22      In that connection, the Court has explained that, since that system enables the persons responsible for payment to pass on the amount of the private copying levy in the price charged for making the reproduction equipment, devices and media available, or in the price for the copying service supplied, the burden of the levy will ultimately be borne by the private user who pays that price, in a way consistent with the ‘fair balance’ between the interests of the holders of the exclusive right of reproduction and those of the users of the protected subject matter (see judgments of 16 June 2011 in Stichting de Thuiskopie, C-462/09, EU:C:2011:397, paragraph 28, and 11 July 2013 in Amazon.com International Sales and Others, C-521/11, EU:C:2013:515, paragraph 25).

23      That is the case with regard to the system put in place by the Republic of Austria, which chose to implement the exception of private copying laid down in Article 5(2)(b) of Directive 2001/29, which the Court has already had the opportunity to examine in its judgment of 11 July 2013 in Amazon.com International Sales and Others (C-521/11, EU:C:2013:515).

24      Under the system established by Paragraph 42b of the UrhG for the financing of fair compensation referred to in Article 5(2)(b) of Directive 2001/29, the private copying levy is payable by those who make available, for commercial purposes and for consideration, recording media suitable for reproduction (see judgment of 11 July 2013 in Amazon.com International Sales and Others, C-521/11, EU:C:2013:515, paragraph 26).

25      In principle, such a system, as already stated in paragraph 22 of the present judgment, enables the persons responsible for payment to pass on the amount of that levy in the sale price of those media, so that the burden of the levy is ultimately borne, in accordance with the requirement of a ‘fair balance’, by the private user who pays that price, if such a user is the final recipient (see judgment of 11 July 2013 in Amazon.com International Sales and Others, C-521/11, EU:C:2013:515, paragraph 27).

26      Furthermore, under Paragraph 42b(5) of the UrhG, the person to whom that levy is owed is not the holder of the exclusive reproduction right, but a copyright-collecting society, in this case Austro-Mechana.

27      As regards the jurisdiction of the Austrian courts to entertain Austro-Mechana’s claim for payment of the remuneration provided for under Paragraph 42b of the UrhG, it must be recalled that it is only by way of derogation from that fundamental principle laid down in Article 2(1) of Regulation No 44/2001, attributing jurisdiction to the courts of the defendant’s domicile, that Section 2 of Chapter II thereof makes provision for certain special jurisdictional rules, such as that laid down in Article 5(3) of that regulation (see judgments of 16 May 2013 in Melzer, C-228/11, EU:C:2013:305, paragraph 23; 3 October 2013 in Pinckney, C-170/12, EU:C:2013:635, paragraph 24; 5 June 2014 in Coty Germany, C-360/12, EU:C:2014:1318, paragraph 44; and 22 January 2015 in Hejduk, C-441/13, EU:C:2015:28, paragraph 17).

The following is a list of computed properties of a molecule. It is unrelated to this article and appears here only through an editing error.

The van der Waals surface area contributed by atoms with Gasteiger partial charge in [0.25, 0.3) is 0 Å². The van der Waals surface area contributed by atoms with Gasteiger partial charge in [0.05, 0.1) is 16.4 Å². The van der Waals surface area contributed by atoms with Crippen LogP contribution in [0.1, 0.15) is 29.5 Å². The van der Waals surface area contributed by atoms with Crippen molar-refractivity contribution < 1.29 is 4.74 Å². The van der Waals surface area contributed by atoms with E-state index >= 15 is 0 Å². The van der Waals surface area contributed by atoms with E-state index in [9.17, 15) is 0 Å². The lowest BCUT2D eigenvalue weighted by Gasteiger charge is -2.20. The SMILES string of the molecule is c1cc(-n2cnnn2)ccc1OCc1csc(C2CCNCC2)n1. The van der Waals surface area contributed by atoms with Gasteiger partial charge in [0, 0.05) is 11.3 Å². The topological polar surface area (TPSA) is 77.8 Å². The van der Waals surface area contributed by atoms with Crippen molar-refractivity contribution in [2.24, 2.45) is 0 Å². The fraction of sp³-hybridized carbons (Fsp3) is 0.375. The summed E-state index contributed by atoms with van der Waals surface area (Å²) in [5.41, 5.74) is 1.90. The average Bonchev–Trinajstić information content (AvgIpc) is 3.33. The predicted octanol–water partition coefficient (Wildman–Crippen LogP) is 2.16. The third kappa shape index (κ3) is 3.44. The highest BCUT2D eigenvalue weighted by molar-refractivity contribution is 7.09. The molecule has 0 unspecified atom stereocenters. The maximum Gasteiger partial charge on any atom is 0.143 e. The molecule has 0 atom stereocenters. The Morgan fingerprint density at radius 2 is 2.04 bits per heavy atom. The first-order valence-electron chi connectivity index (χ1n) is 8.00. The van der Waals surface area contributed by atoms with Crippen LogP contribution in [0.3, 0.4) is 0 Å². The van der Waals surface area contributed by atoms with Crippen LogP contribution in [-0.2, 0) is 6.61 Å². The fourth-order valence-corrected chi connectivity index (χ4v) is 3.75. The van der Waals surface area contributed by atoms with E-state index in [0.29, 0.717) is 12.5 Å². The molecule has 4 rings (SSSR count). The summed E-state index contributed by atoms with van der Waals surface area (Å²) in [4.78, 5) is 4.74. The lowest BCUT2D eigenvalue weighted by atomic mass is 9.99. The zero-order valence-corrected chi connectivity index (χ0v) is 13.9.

28      Thus, Article 5(3) of Regulation No 44/2001 lays down a rule of special jurisdiction under which ‘in matters relating to tort, delict or quasi-delict’, ‘a person domiciled in a Member State may, in another Member State, be sued ... in the courts for the place where the harmful event occurred or may occur’.

29      The rule of special jurisdiction laid down by that provision must be interpreted independently and strictly (see judgments of 28 January 2015 in Kolassa, C-375/13, EU:C:2015:37, paragraph 43, and 21 May 2015 in CDC Hydrogen Peroxide, C-352/13, EU:C:2015:335, paragraph 37).

30      In that connection, it must be recalled that, according to settled case-law, the rule of jurisdiction laid down in Article 5(3) of Regulation No 44/2001 is based on the existence of a particularly close connecting factor between the dispute and the courts of the place where the harmful event occurred or may occur, which justifies the attribution of jurisdiction to those courts for reasons relating to the sound administration of justice and the efficacious conduct of proceedings (see judgments of 16 May 2013 in Melzer, C-228/11, EU:C:2013:305, paragraph 26; 3 October 2013 in Pinckney, C-170/12, EU:C:2013:635, paragraph 27; 5 June 2014 in Coty Germany, C-360/12, EU:C:2014:1318, paragraph 47; 22 January 2015 in Hejduk, C-441/13, EU:C:2015:28, paragraph 19; and 28 January 2015 in Kolassa, C-375/13, EU:C:2015:37, paragraph 46).